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Former Minnesota Vikings Co-Owner Convicted in $700 Million Cryptocurrency Scam

Last updated: | 2 min read
Image source: Pixabay

The Manhattan federal court has convicted the former co-owner of the Minnesota Vikings, Reginald Fowler, for a $700 million crypto scam. 

Washington Post reported that Fowler, aged 64, defrauded the Alliance of American Football (AAF), a now-shut-down professional football league, in a fraudulent crypto investment.

The sentence announced by the US Attorney’s Office in New York noted that the Arizona-based businessman would serve a 75-month jail term. 

Also, he will forfeit $740 million and pay restitution of $53 million.

Fowler’s Criminal Charges

Red McCombs, owner of Minnesota Vikings, announced the proposed sale of the team to Fowler on February 14, 2005, in Eden Prairie, Minnesota. 

According to the report, Fowler attempted to buy NFL’s Minnesota Vikings in 2005 and became the team’s minority owner before his involvement ended in 2014.

The AAF shut down in 2019 after suddenly going bankrupt and could no longer sustain its operations. 

Before the shutdown, Fowler lied to the league’s executives, claiming he could support the AAF with fat bank accounts holding millions of dollars from real estate investments and government contracts. 

But Prosecutors charged the 64-year-old Folwer with bank fraud and money laundering. 

He allegedly carried out the scheme involving over $700 million in unregulated transactions over ten months in 2018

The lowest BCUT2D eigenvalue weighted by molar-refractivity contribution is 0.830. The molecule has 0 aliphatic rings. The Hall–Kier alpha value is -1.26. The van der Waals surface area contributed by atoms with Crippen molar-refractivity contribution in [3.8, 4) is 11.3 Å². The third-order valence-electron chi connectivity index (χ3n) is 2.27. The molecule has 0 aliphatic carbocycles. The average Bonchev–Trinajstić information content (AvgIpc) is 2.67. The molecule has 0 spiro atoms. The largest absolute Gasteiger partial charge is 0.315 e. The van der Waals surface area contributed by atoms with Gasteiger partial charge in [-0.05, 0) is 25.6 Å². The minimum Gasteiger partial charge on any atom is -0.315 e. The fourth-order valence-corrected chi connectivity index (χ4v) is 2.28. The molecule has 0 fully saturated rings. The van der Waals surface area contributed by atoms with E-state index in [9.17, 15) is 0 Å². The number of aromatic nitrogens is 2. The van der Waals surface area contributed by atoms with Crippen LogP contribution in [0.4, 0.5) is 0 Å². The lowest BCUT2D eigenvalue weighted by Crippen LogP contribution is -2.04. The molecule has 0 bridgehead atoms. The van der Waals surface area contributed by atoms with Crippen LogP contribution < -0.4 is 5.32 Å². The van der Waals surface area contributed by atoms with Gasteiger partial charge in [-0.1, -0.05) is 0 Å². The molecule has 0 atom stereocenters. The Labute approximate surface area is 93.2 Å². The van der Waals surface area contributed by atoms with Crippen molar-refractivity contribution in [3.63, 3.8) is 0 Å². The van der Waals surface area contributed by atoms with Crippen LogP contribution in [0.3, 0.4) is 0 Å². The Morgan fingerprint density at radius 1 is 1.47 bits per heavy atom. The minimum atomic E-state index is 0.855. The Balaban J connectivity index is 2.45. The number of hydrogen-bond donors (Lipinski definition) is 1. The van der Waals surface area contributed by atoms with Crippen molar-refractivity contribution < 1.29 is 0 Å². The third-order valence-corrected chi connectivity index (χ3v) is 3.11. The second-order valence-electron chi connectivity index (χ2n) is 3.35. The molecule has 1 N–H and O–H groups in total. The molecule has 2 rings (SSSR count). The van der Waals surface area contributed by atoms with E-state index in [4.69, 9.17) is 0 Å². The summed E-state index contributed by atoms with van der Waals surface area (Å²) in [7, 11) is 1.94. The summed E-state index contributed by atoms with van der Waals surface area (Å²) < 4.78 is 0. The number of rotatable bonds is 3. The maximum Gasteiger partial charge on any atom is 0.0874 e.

Attorney Damian Williams, the prosecuting lawyer, said that Fowler violated the law by processing millions of dollars in unregulated transactions on behalf of crypto exchanges used as shadow banks. 

“He did so by lying to legitimate US financial institutions, which exposed the US financial system to serious risk,” said attorney Williams.

 “He then victimized a professional football league by lying about his net worth in exchange for a substantial portion of the league,” the lawyer added.

Defense lawyer Edward Sapone wrote in a sentence submission that Fowler is remorseful for allowing himself to engage in crimes after over 60 years of service to the community and family.

“Reggie is extremely remorseful,” wrote attorney Sapone.“The American League didn’t benefit from the investment that Reggie had planned to make. Reggie’s bank accounts were frozen, he could not secure the investment money, and he could not invest the large sum of money he promised to invest,” Sapone explained in the submission.

Fowler’s Alleged Criminal Activities

Fowler’s sentence marks the end of the multi-year-long case that started with his arrest in 2019 for allegedly involving in shadow bank transactions. 

According to prosecutors, Fowler initiated bank-like transactions using crypto exchanges to pose as banks.

The crypto exchange involved in Fowler’s shadow banking activities was Crypto Capital Corp. 

The crypto exchange facilitates transactions for cryptocurrency startups outside the traditional banking system. 

It is worth noting that Fowler pleaded not guilty to the charges in 2020 but changed his plea in April 2022. 

Williams revealed that Fowler executed several criminal activities by establishing Global Trading Solutions (GTS) in February 2018.